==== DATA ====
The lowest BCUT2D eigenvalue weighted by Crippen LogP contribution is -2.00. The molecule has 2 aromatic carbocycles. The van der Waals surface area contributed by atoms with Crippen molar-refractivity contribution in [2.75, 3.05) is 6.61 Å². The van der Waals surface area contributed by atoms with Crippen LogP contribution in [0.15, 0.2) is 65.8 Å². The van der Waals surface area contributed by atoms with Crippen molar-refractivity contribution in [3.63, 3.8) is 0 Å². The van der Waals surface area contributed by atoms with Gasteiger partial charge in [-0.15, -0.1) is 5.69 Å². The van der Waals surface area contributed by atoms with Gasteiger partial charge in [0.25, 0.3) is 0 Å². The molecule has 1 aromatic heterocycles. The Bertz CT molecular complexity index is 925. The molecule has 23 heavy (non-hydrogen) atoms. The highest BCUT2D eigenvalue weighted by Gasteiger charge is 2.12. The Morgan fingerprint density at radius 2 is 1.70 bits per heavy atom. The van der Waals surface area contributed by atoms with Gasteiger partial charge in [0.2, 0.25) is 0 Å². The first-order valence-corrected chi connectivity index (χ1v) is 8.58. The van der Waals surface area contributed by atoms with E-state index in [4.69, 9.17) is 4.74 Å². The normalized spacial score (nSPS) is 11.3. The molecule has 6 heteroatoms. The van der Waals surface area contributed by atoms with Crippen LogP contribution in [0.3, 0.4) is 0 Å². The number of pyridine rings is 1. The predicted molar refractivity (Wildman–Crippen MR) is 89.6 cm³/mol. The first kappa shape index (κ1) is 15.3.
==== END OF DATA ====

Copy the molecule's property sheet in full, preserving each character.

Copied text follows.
The lowest BCUT2D eigenvalue weighted by Crippen LogP contribution is -2.00. The molecule has 2 aromatic carbocycles. The van der Waals surface area contributed by atoms with Crippen molar-refractivity contribution in [2.75, 3.05) is 6.61 Å². The van der Waals surface area contributed by atoms with Crippen LogP contribution in [0.15, 0.2) is 65.8 Å². The van der Waals surface area contributed by atoms with Crippen molar-refractivity contribution in [3.63, 3.8) is 0 Å². The van der Waals surface area contributed by atoms with Gasteiger partial charge in [-0.15, -0.1) is 5.69 Å². The van der Waals surface area contributed by atoms with Gasteiger partial charge in [0.25, 0.3) is 0 Å². The molecule has 1 aromatic heterocycles. The Bertz CT molecular complexity index is 925. The molecule has 23 heavy (non-hydrogen) atoms. The highest BCUT2D eigenvalue weighted by Gasteiger charge is 2.12. The Morgan fingerprint density at radius 2 is 1.70 bits per heavy atom. The van der Waals surface area contributed by atoms with Gasteiger partial charge in [0.2, 0.25) is 0 Å². The first-order valence-corrected chi connectivity index (χ1v) is 8.58. The van der Waals surface area contributed by atoms with E-state index in [4.69, 9.17) is 4.74 Å². The normalized spacial score (nSPS) is 11.3. The molecule has 6 heteroatoms. The van der Waals surface area contributed by atoms with Crippen LogP contribution in [0.3, 0.4) is 0 Å². The number of pyridine rings is 1. The predicted molar refractivity (Wildman–Crippen MR) is 89.6 cm³/mol. The first kappa shape index (κ1) is 15.3.